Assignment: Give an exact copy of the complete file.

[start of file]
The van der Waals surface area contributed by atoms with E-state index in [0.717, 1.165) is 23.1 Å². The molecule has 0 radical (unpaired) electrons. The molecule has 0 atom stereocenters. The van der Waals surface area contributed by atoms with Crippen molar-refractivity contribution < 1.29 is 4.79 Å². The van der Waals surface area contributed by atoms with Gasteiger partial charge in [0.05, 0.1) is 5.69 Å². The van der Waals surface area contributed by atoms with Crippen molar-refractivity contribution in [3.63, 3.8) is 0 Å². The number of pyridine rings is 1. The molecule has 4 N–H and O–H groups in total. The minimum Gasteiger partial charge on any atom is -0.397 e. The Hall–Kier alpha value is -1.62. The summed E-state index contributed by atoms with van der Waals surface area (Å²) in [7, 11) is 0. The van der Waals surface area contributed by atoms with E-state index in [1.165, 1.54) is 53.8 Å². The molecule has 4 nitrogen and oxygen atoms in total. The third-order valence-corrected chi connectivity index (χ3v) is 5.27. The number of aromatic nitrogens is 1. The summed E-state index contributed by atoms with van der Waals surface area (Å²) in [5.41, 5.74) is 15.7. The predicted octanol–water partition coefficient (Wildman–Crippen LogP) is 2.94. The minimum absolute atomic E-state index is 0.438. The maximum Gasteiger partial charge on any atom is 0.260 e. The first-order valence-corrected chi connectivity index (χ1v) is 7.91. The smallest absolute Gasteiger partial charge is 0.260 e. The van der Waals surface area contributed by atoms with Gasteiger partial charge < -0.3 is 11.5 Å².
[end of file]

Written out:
The van der Waals surface area contributed by atoms with E-state index in [0.717, 1.165) is 23.1 Å². The molecule has 0 radical (unpaired) electrons. The molecule has 0 atom stereocenters. The van der Waals surface area contributed by atoms with Crippen molar-refractivity contribution < 1.29 is 4.79 Å². The van der Waals surface area contributed by atoms with Gasteiger partial charge in [0.05, 0.1) is 5.69 Å². The van der Waals surface area contributed by atoms with Crippen molar-refractivity contribution in [3.63, 3.8) is 0 Å². The number of pyridine rings is 1. The molecule has 4 N–H and O–H groups in total. The minimum Gasteiger partial charge on any atom is -0.397 e. The Hall–Kier alpha value is -1.62. The summed E-state index contributed by atoms with van der Waals surface area (Å²) in [7, 11) is 0. The van der Waals surface area contributed by atoms with E-state index in [1.165, 1.54) is 53.8 Å². The molecule has 4 nitrogen and oxygen atoms in total. The third-order valence-corrected chi connectivity index (χ3v) is 5.27. The number of aromatic nitrogens is 1. The summed E-state index contributed by atoms with van der Waals surface area (Å²) in [5.41, 5.74) is 15.7. The predicted octanol–water partition coefficient (Wildman–Crippen LogP) is 2.94. The minimum absolute atomic E-state index is 0.438. The maximum Gasteiger partial charge on any atom is 0.260 e. The first-order valence-corrected chi connectivity index (χ1v) is 7.91. The smallest absolute Gasteiger partial charge is 0.260 e. The van der Waals surface area contributed by atoms with Gasteiger partial charge < -0.3 is 11.5 Å².